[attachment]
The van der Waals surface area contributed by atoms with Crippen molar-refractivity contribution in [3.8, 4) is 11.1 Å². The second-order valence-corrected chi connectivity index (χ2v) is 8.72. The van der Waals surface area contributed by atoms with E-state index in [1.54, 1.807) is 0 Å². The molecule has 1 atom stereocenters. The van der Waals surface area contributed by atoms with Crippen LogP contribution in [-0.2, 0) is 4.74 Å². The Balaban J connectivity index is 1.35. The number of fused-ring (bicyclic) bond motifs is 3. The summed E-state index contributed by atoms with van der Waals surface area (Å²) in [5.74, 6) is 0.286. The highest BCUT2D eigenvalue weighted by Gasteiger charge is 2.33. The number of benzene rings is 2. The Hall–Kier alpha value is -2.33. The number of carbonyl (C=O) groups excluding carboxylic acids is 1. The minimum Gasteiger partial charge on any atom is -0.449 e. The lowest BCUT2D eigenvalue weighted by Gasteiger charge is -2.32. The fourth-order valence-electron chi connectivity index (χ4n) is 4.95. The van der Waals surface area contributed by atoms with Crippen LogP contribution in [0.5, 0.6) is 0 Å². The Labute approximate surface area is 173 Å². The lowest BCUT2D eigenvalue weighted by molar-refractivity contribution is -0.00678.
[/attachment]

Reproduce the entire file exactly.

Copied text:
The van der Waals surface area contributed by atoms with Crippen molar-refractivity contribution in [3.8, 4) is 11.1 Å². The second-order valence-corrected chi connectivity index (χ2v) is 8.72. The van der Waals surface area contributed by atoms with E-state index in [1.54, 1.807) is 0 Å². The molecule has 1 atom stereocenters. The van der Waals surface area contributed by atoms with Crippen LogP contribution in [-0.2, 0) is 4.74 Å². The Balaban J connectivity index is 1.35. The number of fused-ring (bicyclic) bond motifs is 3. The summed E-state index contributed by atoms with van der Waals surface area (Å²) in [5.74, 6) is 0.286. The highest BCUT2D eigenvalue weighted by Gasteiger charge is 2.33. The number of benzene rings is 2. The Hall–Kier alpha value is -2.33. The number of carbonyl (C=O) groups excluding carboxylic acids is 1. The minimum Gasteiger partial charge on any atom is -0.449 e. The lowest BCUT2D eigenvalue weighted by Gasteiger charge is -2.32. The fourth-order valence-electron chi connectivity index (χ4n) is 4.95. The van der Waals surface area contributed by atoms with Crippen LogP contribution in [0.5, 0.6) is 0 Å². The Labute approximate surface area is 173 Å². The lowest BCUT2D eigenvalue weighted by molar-refractivity contribution is -0.00678.